Last Updated on November 1, 2021 by Stephen Paul Robertson
If you are a motorcycle rider, you must already know about the different types of motorcycle helmets available in the market and how they differ in terms of protecting ability. A common argument amongst the users is based on who would win in terms of usage when it comes to full face vs modular helmet.
Which helmet will protect you better? What are the differences between a full face and a modular helmet? Which is going to bring more advantages to your life?
When it comes to helmets, it’s best to be properly educated as they hold the power to save your life. Hence, take a minute and give our article a read!
Read Also: Best Motorcycle Helmet For Beginners
Full face vs Modular helmet
When looking for comfort while riding, nothing will serve you better than a modular helmet. Built with the perks of open face helmets and safety measures of full face helmets kept in mind, it is a combination of both thanks to the hinge construction system.
The hinge allows the chin bar and face shield to be lifted when necessary, meaning users can easily take a sip from their favorite drinks, talk to other bikers, and get proper ventilation during stops and red lights.
Once the chin bar and face shield have been closed, it will work like a full-face helmet, providing full protection for the rider’s head during a motorcycle ride. During awful weather, the glaring sun, depressing rain, and piercing snow will not affect your health or ride. In case of a crash, the front and back portions of your head are saved. However, there are several concerns expressed by people regarding its shielding abilities.
Modern-day modular helmets have Bluetooth speakers attached to them, which allow users to maintain communication during their rides. A good ventilation system provides a heat-free ride and prevents the face shielding from fogging up due to breathing.
Pros of a Modular Helmet
- Provides breathability like most open face helmets, in turn making it easier for users to wear. This makes it especially comfortable during sunny days as you can lift the front section during stops and put an end to all the sweating.
- Modular helmets can be worn with sunglasses, meaning the user’s vision is protected from all sorts of reflection.
- Consists of features like Bluetooth speakers and tinted visors that assist the rider in enjoying a ride without the piercing glare of the sun making it hard to see.
- Good for riding instructors or delivery men, as they can talk whilst having it on.
Cons of a Modular Helmet
- Chin bar is not as protective as that of a full-face helmet. Hence, during bad accidents that cause frontal smashes, wearers might end up getting brain injuries.
- Modular helmets invite wind noises which act as a distraction and can cause permanent deafness in some cases.
- They are weighty and thus, might put the wearer at discomfort during long rides.
- Research has proven that in some accidents the hinge system came undone and caused the face shield to lift, putting the rider’s face in danger.
- If users forget to pull the visor up, the wind could end up peeling the helmet off of the rider’s head.
Full face Helmet
Several types of research carried out by helmet experts have consistently proven that in terms of safety, the full face helmet takes the crown. They cushion and cover your head diligently, guarding it against all threats, making it the perfect companion for a ride. It even covers the rider’s chin and the non-adjustable face shield eliminates the risk of anything being pulled off during a ride.
Most racers prefer wearing full-face helmet as it increases chances of survival during crashes. Besides that, the inner lining is usually made snug using EPS foam, which can usually be removed and replaced for something better fitting.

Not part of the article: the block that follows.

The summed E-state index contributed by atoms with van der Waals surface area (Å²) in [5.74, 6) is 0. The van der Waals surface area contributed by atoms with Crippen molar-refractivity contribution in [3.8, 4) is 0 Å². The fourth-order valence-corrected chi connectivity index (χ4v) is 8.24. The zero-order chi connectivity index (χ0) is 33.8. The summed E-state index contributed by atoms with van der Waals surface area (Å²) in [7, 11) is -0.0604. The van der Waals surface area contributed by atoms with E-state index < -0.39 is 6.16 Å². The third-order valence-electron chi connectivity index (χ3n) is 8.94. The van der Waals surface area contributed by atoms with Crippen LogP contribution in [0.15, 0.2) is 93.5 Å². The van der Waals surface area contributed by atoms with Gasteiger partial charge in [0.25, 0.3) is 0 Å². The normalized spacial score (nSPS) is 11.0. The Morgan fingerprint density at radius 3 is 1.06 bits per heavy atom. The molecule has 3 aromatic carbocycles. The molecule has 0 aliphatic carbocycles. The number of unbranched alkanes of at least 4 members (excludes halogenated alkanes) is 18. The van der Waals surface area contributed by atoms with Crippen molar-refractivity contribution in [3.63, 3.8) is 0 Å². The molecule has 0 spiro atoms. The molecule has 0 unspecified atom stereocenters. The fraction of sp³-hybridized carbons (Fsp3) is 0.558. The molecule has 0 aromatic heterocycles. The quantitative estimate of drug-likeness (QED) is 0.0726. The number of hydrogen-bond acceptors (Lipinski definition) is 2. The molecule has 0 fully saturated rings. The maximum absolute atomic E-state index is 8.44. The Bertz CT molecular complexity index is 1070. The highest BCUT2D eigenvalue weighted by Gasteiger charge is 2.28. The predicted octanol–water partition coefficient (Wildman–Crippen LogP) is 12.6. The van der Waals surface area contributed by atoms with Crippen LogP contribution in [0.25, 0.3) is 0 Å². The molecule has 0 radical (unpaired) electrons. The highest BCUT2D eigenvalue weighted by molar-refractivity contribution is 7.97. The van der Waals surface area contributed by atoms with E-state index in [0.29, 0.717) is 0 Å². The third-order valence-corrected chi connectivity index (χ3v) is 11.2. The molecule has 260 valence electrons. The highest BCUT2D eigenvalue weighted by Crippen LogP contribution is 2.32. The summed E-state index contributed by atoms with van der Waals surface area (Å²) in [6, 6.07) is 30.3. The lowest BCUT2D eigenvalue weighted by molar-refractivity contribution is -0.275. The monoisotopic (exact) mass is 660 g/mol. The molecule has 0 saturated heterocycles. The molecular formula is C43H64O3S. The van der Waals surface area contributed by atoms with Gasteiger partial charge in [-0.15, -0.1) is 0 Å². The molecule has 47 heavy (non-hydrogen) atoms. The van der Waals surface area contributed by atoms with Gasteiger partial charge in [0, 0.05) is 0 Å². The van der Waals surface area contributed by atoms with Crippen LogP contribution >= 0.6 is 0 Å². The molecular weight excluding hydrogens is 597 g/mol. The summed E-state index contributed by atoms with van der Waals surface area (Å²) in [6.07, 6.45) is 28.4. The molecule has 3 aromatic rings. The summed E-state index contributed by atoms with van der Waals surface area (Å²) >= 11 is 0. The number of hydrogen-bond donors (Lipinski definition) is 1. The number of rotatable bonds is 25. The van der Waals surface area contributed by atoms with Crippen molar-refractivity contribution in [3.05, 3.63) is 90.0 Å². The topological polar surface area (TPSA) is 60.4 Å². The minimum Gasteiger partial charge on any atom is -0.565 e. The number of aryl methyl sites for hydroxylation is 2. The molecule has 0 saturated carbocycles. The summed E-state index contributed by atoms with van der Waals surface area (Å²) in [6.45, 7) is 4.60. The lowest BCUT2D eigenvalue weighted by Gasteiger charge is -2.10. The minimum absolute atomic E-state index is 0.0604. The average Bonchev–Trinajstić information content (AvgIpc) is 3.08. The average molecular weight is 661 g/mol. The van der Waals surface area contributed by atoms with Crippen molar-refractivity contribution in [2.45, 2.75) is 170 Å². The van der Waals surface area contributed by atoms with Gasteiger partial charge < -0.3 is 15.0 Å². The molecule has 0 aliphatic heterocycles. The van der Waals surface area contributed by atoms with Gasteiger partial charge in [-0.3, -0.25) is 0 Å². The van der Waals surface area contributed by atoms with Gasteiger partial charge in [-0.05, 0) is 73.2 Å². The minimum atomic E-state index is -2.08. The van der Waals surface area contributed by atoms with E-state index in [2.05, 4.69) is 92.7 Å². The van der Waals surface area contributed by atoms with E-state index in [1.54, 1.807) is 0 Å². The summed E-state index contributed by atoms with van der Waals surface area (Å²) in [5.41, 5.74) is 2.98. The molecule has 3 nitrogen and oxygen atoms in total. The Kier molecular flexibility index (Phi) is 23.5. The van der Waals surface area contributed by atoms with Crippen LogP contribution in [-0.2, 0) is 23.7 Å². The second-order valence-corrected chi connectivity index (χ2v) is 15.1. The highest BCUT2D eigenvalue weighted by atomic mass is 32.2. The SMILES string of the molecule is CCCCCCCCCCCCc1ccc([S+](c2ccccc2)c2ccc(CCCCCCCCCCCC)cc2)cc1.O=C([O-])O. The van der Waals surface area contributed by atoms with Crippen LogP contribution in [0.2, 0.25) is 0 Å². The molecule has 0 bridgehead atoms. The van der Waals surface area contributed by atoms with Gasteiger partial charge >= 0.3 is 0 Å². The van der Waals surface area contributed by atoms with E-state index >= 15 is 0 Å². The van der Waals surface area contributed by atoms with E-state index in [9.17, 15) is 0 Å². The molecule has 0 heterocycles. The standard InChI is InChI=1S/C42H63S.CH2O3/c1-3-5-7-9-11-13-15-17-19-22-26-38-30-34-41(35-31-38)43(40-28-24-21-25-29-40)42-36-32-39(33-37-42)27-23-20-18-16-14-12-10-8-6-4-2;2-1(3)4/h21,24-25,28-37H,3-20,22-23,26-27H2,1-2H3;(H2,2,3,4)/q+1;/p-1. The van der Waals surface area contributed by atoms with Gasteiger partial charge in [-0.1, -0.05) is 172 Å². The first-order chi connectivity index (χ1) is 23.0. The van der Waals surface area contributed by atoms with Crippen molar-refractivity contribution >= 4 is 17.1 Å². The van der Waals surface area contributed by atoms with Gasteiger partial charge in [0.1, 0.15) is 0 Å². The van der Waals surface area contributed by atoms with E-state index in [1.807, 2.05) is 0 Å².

Overall, full face helmets are praised for being lightweight and stylish looking; the aerodynamic style also contributes to the rider’s speed. Vents are present for proper airflow although, at times some people claim that they can be a little suffocating.
Pros of Full Face Helmet
- Provides unparalleled protection for all wearers. As the chin bar and face shield are fitted into the helmet, there is no fear of them slipping up during worst-case scenarios (as long as the helmet is the right fit for you).
- Full face helmets are lightweight (they are usually made of poly carbon) despite being shockproof and resistant to impact.
- Increases the wearer’s chances of getting out of an accident without any severe damages to the head.
- Block out wind noises fairly well and thus, risk the chances of getting permanent ear damage.
Cons of Full Face Helmet
- Riding on hot days is rather painful as the entire head is covered and has reduced ventilation. This can also cause visors to fog up.
- As full face helmets cover the entire head, some people find them to be rather claustrophobic.
- Wearing spectacle underneath a full face helmet is rather tough and most full face helmets don’t have tinted visors that protect the rider’s eyes from the sun, meaning reflections can cause hindrances to vision.
Is A Modular Helmet Better Than A Full Face Helmet?
In terms of protectiveness, nothing stands out more than a full face helmet that shields your head from all possible harm; over the years, statistics have proven that it helps people get out of crashes without severe injuries. They are lightweight as the face shield and chin bar are all fitted and don’t need to be connected via a hinge system.
Full face helmets are made of some of the best materials that deal well with crashes and blows. Such helmets are cheaper than modular helmets while also being available in many different types; users have various options and sizes to choose from. Most full face helmets have an aerodynamic style that clashes against drag while also being pleasing to look at. The only downside is the ventilation factor which some low-prices full face helmets skip altogether making it hard for the rider to wear. Breathable full face helmets are on the expensive side and can be hard to find.